Only five races into the 2021 NASCAR Cup Series season, it’s no surprise to see that Hendrick Motorsports, Joe Gibbs Racing, and Penske are finding their footing early on. But much of the anticipation around the upcoming season came with a few different factors. More road courses on the schedule, the final season (as of now) of the Generation Six car, and the addition of three brand-new full-time teams in the Cup garage.
The excitement began in the 2020 season when 23XI Racing was announced with co-owners Michael Jordan, and Denny Hamlin, and their driver, Bubba Wallace. Add in a full season of sponsorship from partners such as DoorDash, McDonald’s, and Columbia, plus a Joe Gibbs Racing Alliance, and the pieces are all there for success.
Trackhouse was announced a short time later, with Justin Marks, and later Grammy Award-Winning artist Pitbull joining as co-owner. Right off the bat, two worldwide names joining NASCAR? The excitement was growing, and it wasn’t even 2021 yet.
Finally, LiveFast was confirmed in November with former Cup Series driver Matt Tifft and current driver B.J. McLeod joining forces for their own full-time effort in the No. 78 Ford.
So, how are they doing? The Cup circuit has visited a superspeedway, a road course, and ovals – an all-around good palette of tracks to begin analyzing performance.
It’s good to keep in mind of also, what each team is working with in terms of parts and alliances.
Trackhouse is working closely with Richard Childress Racing and the Chevrolet camp, with the car being prepared at the shop in Welcome, North Carolina. 23XI Racing is getting their help, as expected, from Joe Gibbs Racing and Toyota Racing Development. While the car is being prepared at their own shop (the former location of Germain Racing), 23XI is receiving chassis’, bodies, and engines from Joe Gibbs Racing. This same strategy helped get the now-defunct Furniture Row Racing into their winning ways in 2017, eventually leading to the team’s only championship in 2017. As for Live Fast, a “strategic partnership” with Stewart-Haas Racing is in place, with the team acquiring roughly a dozen Mustangs from the Kannapolis team in the offseason.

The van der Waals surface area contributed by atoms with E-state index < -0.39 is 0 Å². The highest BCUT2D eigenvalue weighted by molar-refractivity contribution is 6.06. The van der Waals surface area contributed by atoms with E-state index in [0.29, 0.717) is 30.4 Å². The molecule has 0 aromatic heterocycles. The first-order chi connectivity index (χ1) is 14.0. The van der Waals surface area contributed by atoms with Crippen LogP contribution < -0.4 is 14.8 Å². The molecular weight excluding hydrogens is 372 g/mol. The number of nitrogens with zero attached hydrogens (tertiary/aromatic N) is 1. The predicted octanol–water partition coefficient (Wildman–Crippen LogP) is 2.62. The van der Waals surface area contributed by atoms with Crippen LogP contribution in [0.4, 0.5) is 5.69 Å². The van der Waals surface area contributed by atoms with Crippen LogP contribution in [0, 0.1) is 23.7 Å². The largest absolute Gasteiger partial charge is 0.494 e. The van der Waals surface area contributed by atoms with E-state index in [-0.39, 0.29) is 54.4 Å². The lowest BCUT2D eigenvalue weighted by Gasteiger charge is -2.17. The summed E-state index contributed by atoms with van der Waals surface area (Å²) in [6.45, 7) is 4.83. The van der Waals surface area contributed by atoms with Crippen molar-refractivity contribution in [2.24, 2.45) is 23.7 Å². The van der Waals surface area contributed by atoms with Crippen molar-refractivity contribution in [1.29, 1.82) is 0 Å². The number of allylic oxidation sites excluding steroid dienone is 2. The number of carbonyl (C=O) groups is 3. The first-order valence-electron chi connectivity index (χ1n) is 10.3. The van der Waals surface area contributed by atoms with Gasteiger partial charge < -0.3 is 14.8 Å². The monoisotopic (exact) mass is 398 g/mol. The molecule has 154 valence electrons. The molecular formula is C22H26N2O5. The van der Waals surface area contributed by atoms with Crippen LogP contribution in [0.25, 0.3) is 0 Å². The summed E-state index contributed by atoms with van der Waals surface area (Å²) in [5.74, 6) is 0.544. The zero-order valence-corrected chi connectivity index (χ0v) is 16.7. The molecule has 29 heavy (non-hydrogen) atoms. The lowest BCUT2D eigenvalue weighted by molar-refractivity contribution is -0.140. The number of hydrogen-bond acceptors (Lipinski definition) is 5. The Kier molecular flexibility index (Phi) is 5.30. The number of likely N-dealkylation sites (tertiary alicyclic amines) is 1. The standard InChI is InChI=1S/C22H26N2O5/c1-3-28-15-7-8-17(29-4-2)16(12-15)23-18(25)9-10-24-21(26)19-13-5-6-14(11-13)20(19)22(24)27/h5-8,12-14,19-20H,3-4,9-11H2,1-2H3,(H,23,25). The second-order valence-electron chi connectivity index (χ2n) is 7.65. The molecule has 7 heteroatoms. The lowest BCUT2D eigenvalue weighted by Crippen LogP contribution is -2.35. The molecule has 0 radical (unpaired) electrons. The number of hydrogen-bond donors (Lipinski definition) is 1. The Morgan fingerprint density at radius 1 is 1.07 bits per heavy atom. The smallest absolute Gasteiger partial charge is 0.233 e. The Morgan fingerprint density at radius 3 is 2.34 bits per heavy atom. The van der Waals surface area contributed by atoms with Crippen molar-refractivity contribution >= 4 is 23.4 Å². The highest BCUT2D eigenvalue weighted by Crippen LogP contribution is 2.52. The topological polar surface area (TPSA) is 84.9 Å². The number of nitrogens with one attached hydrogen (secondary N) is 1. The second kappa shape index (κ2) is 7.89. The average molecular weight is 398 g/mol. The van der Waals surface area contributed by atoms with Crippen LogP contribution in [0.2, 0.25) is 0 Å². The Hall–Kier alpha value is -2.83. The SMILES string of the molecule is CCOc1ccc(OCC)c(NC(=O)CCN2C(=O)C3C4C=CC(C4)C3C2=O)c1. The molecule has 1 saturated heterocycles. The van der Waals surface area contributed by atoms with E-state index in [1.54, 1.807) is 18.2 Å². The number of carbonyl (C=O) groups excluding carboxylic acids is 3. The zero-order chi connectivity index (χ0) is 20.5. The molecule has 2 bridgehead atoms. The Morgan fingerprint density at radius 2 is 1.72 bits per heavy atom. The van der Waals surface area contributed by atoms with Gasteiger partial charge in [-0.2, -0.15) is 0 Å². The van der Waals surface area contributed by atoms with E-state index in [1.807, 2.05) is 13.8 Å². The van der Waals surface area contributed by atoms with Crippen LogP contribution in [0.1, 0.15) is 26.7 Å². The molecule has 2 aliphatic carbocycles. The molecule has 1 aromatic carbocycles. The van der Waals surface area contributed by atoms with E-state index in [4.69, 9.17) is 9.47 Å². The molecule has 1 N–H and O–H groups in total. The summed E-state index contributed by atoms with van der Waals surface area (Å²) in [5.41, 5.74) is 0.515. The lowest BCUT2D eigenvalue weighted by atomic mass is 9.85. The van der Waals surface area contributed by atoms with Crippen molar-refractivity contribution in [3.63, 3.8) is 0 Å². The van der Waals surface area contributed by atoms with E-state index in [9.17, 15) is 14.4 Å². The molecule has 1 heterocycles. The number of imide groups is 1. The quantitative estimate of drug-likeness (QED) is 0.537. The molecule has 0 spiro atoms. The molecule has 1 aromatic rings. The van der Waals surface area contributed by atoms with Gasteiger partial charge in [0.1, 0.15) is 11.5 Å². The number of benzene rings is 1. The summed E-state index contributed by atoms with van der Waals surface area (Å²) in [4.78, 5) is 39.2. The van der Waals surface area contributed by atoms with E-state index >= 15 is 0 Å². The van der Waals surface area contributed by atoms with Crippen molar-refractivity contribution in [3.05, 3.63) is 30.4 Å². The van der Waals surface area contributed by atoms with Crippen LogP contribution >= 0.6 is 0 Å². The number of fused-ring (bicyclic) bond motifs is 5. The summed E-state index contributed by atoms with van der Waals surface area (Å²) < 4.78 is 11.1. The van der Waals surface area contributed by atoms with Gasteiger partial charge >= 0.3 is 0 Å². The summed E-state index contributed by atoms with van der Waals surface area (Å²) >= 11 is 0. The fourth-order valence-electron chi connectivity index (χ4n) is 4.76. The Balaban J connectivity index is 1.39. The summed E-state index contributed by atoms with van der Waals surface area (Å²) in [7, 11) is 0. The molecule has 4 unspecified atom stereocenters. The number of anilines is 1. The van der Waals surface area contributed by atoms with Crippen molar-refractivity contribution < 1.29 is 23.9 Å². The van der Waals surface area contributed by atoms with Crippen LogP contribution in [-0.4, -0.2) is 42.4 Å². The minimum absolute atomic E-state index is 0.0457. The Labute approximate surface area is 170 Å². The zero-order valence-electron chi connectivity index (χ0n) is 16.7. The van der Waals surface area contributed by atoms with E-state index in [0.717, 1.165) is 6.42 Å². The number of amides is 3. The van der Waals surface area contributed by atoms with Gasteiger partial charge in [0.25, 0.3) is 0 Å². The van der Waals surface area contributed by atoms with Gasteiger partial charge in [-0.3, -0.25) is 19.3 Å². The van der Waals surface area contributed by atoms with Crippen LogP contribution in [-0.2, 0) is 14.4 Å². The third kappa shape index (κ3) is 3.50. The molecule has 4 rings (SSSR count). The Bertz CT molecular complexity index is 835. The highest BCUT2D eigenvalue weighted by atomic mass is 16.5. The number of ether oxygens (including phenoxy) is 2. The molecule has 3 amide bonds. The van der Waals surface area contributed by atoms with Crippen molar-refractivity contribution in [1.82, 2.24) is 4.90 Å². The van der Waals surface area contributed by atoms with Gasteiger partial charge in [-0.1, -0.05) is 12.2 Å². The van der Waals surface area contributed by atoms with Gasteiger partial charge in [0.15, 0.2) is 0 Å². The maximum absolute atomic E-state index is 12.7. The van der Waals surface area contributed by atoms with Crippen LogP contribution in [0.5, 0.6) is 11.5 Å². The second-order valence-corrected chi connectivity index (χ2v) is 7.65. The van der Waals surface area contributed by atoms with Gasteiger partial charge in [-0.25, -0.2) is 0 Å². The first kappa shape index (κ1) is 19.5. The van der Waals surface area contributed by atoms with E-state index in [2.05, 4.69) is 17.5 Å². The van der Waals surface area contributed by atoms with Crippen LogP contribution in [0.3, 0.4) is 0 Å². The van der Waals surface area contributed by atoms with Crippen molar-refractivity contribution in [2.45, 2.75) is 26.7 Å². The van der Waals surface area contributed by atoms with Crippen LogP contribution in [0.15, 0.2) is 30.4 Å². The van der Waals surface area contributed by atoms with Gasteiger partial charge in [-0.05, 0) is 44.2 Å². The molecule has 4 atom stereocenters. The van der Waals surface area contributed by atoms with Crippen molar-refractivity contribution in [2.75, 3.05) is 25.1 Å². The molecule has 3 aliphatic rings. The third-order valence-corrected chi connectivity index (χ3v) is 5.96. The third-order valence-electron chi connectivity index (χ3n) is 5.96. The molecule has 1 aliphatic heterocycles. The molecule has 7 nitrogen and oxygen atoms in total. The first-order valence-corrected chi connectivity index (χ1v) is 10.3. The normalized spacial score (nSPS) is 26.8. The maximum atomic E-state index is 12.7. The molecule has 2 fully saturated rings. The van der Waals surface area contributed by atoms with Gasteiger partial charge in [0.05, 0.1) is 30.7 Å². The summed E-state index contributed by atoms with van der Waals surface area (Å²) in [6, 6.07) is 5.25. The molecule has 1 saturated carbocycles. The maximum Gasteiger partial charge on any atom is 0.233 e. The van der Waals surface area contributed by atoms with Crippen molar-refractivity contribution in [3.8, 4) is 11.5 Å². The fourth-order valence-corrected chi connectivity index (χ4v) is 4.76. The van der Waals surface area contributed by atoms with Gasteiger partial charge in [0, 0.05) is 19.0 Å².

So each manufacturer of Chevrolet, Ford, and Toyota has their share of freshmen to the Cup garage.
Starting off with the 2021 Daytona 500, 23XI was making headlines pre-race for all the wrong reasons. The car failed inspection prior to the race, leading to a crew member ejection. Then, just three laps into the race, Bubba and Derrike Cope rubbed some fenders, giving Bubba a tire problem, and rear fender damage. Trackhouse saw a very early exit after the massive turn 3 crash. Superspeedways cannot really dictate the performance of one team for an entire season, with those styles of races being such a wildcard. Suarez finished 36th, while 23XI finished best with a 17th, and LiveFast keeping a quiet, but clean race with a 23rd place finish.
The Daytona road course is on the same track, just a very different layout. Trackhouse appeared to be a solid competitor, leading some laps and coming home 16th, even after their driver drove with a vomit-filled helmet home to the finish. Live Fast brought in Scott Heckert to pilot the No. 78 to a 28th place finish, and Bubba, after rolling off tenth, brought his 23XI Camry to a 26th place finish after finishing Stage one in 21st, and stage two in 38th. He pitted later in the race for an overheating issue, and also got 23XI a speeding penalty, forcing a drive-thru penalty.